The report notes that forty-one distributors (representing 3.99 million customers) have June 2011 as mandatory dates. However, four of these distributors (representing 317,728 customers) have indicated they expect to make an application to the OEB to change their mandatory date, and Hydro One Networks has applied to the OEB for an exemption from its mandatory date that would exclude approximately 150,000 customers that are currently outside the reach of Hydro One’s smart meter telecommunications infrastructure.

One distributor – Milton Hydro – has completed TOU rollout for all of its eligible RPP customers. Another – Newmarket-Tay Power Distribution – has completed TOU rollout for all of its residential customers and is proceeding with its eligible RPP general service customers. At the same time, however, an additional 27 distributors (representing 497,203 customers) have reported being behind on one or more of the smart meter program milestones (e.g., scheduling, enrollment testing, unit testing, system integration testing). Of these, 19 distributors do not expect the delay to impact their ability to meet their mandatory TOU date, while the other eight have yet to make a determination.

Moreover, nine distributors (representing 424,237 customers), including the four with a June 2011 mandatory date, have indicated that they will be making an application to the OEB to extend their mandatory date. Eleven distributors (representing 266,860 customers) reported "smart meter entity" confirmed enrollment testing dates that are not consistent with their mandatory enrolment testing date, and 17 distributors (representing 362,880 customers) have not scheduled an enrollment testing date.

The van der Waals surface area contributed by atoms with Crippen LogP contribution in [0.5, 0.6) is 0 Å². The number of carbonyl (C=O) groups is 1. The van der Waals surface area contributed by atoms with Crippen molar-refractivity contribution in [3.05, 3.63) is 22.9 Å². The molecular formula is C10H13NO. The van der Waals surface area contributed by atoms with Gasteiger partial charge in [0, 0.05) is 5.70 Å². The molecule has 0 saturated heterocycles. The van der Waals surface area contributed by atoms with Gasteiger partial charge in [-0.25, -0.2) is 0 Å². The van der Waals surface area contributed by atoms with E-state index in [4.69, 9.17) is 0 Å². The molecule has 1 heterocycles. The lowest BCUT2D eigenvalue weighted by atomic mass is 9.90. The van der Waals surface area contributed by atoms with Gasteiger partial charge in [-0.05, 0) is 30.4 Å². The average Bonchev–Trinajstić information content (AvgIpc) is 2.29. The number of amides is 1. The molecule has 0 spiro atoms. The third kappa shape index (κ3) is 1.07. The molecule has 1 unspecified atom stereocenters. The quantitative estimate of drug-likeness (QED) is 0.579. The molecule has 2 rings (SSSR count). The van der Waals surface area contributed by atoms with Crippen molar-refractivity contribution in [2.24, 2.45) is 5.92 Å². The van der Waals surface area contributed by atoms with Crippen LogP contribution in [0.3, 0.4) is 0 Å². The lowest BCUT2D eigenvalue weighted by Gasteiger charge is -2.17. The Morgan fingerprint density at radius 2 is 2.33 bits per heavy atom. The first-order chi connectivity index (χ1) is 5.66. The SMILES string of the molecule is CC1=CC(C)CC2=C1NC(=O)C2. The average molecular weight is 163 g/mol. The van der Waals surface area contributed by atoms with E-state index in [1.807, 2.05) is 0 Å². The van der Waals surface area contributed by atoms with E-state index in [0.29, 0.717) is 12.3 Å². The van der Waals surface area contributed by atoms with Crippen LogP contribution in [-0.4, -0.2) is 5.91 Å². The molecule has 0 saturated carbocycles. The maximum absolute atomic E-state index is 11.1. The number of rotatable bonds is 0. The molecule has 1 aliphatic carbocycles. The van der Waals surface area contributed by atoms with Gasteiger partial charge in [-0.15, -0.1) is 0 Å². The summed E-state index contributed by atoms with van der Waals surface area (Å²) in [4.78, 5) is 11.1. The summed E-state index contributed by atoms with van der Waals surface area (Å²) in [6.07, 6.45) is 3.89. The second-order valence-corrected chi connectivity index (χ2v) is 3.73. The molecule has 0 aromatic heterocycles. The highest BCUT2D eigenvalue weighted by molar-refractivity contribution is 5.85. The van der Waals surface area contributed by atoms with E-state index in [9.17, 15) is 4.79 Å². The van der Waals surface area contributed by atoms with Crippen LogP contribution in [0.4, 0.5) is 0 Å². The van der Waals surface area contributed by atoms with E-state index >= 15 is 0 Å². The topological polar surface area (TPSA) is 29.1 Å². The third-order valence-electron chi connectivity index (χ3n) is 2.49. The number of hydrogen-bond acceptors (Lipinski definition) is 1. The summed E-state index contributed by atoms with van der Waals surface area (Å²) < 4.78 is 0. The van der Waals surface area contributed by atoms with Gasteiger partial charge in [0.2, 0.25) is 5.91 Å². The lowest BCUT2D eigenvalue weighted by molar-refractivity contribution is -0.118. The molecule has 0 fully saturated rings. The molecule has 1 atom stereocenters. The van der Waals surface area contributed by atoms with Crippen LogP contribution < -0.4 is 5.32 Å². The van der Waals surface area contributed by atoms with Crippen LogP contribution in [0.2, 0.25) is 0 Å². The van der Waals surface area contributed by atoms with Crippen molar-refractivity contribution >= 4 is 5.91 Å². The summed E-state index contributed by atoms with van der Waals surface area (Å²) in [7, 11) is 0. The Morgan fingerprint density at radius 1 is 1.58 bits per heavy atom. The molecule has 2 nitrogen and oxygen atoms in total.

Sunday, November 7, 2010

Post # 47 - Smart Grids and Meters May Not Accomplish All that Utility Companies Expect

I have previously blogged about studies indicating that the consumer benefits of smart grid and smart meters may be oversold (for example, Post Nos. 27, 40, 41, and 46). Now, a new study from the British-based technology analyst Ovum casts doubt on the ability of smart grid and smart meters to fully live up to their potential from an industry perspective. While Ovum acknowledges that smart meter and smart grid investments are able to address many issues facing utilities companies, smart meters could increase costs. Ovum also found more investment in newer technologies is needed.

According to Ovum's report on its study, the utility industry faces major -- and possibly conflicting -- challenges. For example, utilities must respond to public concern over CO2 emissions. The cost of needed infrastructure investment is high, while rising fuel costs create pressure to reduce costs. At the same time, many utilities are experiencing an increase in payment defaults due to the economic downturn. Further, the workforce at many utilities is aging rapidly.

Ovum concludes that smart grid and meter investments will be very helpful in dealing with these problems. However, to fulfill the full promise of smart energy, utilities will require further new technologies such as analytics, billing and customer relationship management (CRM) systems. Further, customers may struggle to understand the benefit from smart meters and may be confused by the additional complexity smart meters bring. Ovum also finds that there is a very strong risk that this increase in complexity will cause an increase in customer service costs.

The study highlights two major and related smart grid goals: reducing the environmental impact of existing forms of electricity generation by supporting renewable energy and energy storage; and employing smart meters to influence customer behavior through demand-response programs. But the study cautions that these benefits, while significant, should not be overestimated. While they could make an impact, Ovum concludes that there is a possibility they will not deliver what utilities are expecting.